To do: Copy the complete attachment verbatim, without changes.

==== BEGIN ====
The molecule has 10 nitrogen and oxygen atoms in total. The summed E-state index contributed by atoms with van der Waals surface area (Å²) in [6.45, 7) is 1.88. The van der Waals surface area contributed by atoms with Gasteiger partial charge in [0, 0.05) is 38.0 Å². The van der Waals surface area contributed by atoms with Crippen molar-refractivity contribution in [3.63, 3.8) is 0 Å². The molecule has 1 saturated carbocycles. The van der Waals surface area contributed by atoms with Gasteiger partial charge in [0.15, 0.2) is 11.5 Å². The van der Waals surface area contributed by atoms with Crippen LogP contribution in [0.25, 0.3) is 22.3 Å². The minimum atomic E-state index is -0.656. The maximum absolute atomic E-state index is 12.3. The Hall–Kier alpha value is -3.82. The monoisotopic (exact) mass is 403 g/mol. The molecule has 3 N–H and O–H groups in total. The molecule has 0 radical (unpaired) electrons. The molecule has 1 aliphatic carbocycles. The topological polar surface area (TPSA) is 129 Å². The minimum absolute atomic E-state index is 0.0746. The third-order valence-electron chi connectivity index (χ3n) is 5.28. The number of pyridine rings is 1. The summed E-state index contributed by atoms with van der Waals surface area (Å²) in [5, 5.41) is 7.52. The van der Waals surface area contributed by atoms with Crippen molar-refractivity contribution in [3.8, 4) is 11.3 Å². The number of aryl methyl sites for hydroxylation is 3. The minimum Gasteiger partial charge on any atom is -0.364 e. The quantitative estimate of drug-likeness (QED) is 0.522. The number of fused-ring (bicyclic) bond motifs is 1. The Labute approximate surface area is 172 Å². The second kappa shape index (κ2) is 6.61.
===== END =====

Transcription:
The molecule has 10 nitrogen and oxygen atoms in total. The summed E-state index contributed by atoms with van der Waals surface area (Å²) in [6.45, 7) is 1.88. The van der Waals surface area contributed by atoms with Gasteiger partial charge in [0, 0.05) is 38.0 Å². The van der Waals surface area contributed by atoms with Crippen molar-refractivity contribution in [3.63, 3.8) is 0 Å². The molecule has 1 saturated carbocycles. The van der Waals surface area contributed by atoms with Gasteiger partial charge in [0.15, 0.2) is 11.5 Å². The van der Waals surface area contributed by atoms with Crippen LogP contribution in [0.25, 0.3) is 22.3 Å². The minimum atomic E-state index is -0.656. The maximum absolute atomic E-state index is 12.3. The Hall–Kier alpha value is -3.82. The monoisotopic (exact) mass is 403 g/mol. The molecule has 3 N–H and O–H groups in total. The molecule has 0 radical (unpaired) electrons. The molecule has 1 aliphatic carbocycles. The topological polar surface area (TPSA) is 129 Å². The minimum absolute atomic E-state index is 0.0746. The third-order valence-electron chi connectivity index (χ3n) is 5.28. The number of pyridine rings is 1. The summed E-state index contributed by atoms with van der Waals surface area (Å²) in [5, 5.41) is 7.52. The van der Waals surface area contributed by atoms with Crippen molar-refractivity contribution in [3.8, 4) is 11.3 Å². The number of aryl methyl sites for hydroxylation is 3. The minimum Gasteiger partial charge on any atom is -0.364 e. The quantitative estimate of drug-likeness (QED) is 0.522. The number of fused-ring (bicyclic) bond motifs is 1. The Labute approximate surface area is 172 Å². The second kappa shape index (κ2) is 6.61.